• Harshita Chaarag

The Majestic Sun Temple at Modhera, Gujarat

Updated: Mar 30

Me and my family have had a thing for travelling for as long as I can remember. My childhood comprises of a large number of memories which include road trips. We would pack up our suitcases and fill a basket with food and set off in our car. A favourite of ours while contemplating the next destination would be places with cultural or historical value.

At the prospect of a 2 day trip to Mehsana, I was excited by the opportunity of seeing the Sun Temple and the Rani ka Vav.

Mehsana is located at a distance of 76 km from Ahmedabad. We started at 8 in the morning and headed straight for the Sun Temple at Modhera which is 98 km away.

Construction of the Temple

The temple was constructed in 1026 AD. Bhimdeva I from the Chalukya dynasty was the one to sanction this temple at the banks of Pushpavati river. The temple was built with white sandstone, which was then carved to utter perfection. Idols of the Gods and Goddesses, statues of their mounts & rides and carvings displaying scenes from the Ramayana & the Mahabharata adorn the walls of the temple. It is divided into two parts; the main temple and the Ranga Mandapa. On the periphery, to the East of the temple is a step well, where people used to bathe before entering the temple to offer their prayers.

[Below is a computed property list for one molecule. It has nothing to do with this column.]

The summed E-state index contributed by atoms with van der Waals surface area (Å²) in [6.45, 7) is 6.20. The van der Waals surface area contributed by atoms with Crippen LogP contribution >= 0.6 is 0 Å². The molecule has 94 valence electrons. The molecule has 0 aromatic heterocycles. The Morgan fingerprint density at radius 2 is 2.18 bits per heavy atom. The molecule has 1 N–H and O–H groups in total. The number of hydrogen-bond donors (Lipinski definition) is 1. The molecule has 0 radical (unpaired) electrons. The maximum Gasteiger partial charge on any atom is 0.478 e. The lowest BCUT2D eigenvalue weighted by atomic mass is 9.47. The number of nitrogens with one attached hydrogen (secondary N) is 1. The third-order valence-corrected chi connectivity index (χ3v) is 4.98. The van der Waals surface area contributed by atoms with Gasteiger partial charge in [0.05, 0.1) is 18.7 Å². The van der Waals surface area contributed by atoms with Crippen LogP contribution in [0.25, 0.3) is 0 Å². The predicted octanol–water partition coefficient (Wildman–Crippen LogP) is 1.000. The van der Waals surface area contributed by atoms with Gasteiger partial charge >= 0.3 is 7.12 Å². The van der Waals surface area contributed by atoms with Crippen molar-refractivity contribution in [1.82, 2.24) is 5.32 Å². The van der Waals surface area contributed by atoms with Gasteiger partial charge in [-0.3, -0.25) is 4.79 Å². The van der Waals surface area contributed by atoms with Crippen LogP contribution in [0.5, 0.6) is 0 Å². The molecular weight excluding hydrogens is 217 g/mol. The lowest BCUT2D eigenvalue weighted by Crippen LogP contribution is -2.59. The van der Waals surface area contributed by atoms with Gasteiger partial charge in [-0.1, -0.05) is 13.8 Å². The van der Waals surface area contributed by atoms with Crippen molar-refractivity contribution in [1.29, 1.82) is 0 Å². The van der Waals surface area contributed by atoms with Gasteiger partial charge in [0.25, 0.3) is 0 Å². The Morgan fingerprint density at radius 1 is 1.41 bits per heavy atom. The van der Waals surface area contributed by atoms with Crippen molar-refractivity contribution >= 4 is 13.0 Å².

Upon entering the complex we saw a lush Garden. Following the path, we came upon the temple and the Step Well. Our guide, the ever smiling Mr. Goswami, began his presentation at that point.

Our Guide Mr. Goswami was certified by the Archaeological Survey of India.

The Step Well

The Step Well was first on the agenda. Called the Suryakund or the Ramkund, he explained that it was further 30 feet deep from what was visible. This was surprising as it was already quite dizzying. The step well is 36.6 m in breadth and 53.6m in length. He narrated that the steps of the temple lay host to exactly 108 mini-temples, dedicated to various Gods. This is by design, as 108 is an auspicious number, in Hindu myth, as is mentioned in various sacred texts.

The top level of the well contained some man-sized temples, the biggest being ones for Ganesh, Sukhra Dev, Vishnu, Kali and the Mahadev, Lord Shiva.

The Ram Kunda also called the Surya Kunda

The Main Entrance

Next, he pointed to two pillars which were located closer to the temple, in the North-Eastern direction. He explained that, that was the main entrance to the temple. In the olden times, pilgrims would bathe in the step well, conduct a Parikrama of the 108 temples, receive a sacred thread, pass through that gate and then pray. He explained that the pillars were all that remained of a grand arch (Toran), which had been broken down by Alauddin Khilji, when he raided India and Bhimdeva’s Kingdom.

The original entrance to the temple

He led us towards the pillars, up a small staircase to a platform like area, which had edges covered in carvings. He then motioned to some wooden fixtures that could be seen close to the edges of the platform. They appeared to be little rectangles of wood embedded in the rocks, essentially as joints. Mr. Goswami explained that joints like these all over the temple gave it stability and also mentioned that in an event like an Earthquake, the temple and the platform would perhaps vibrate, but not collapse.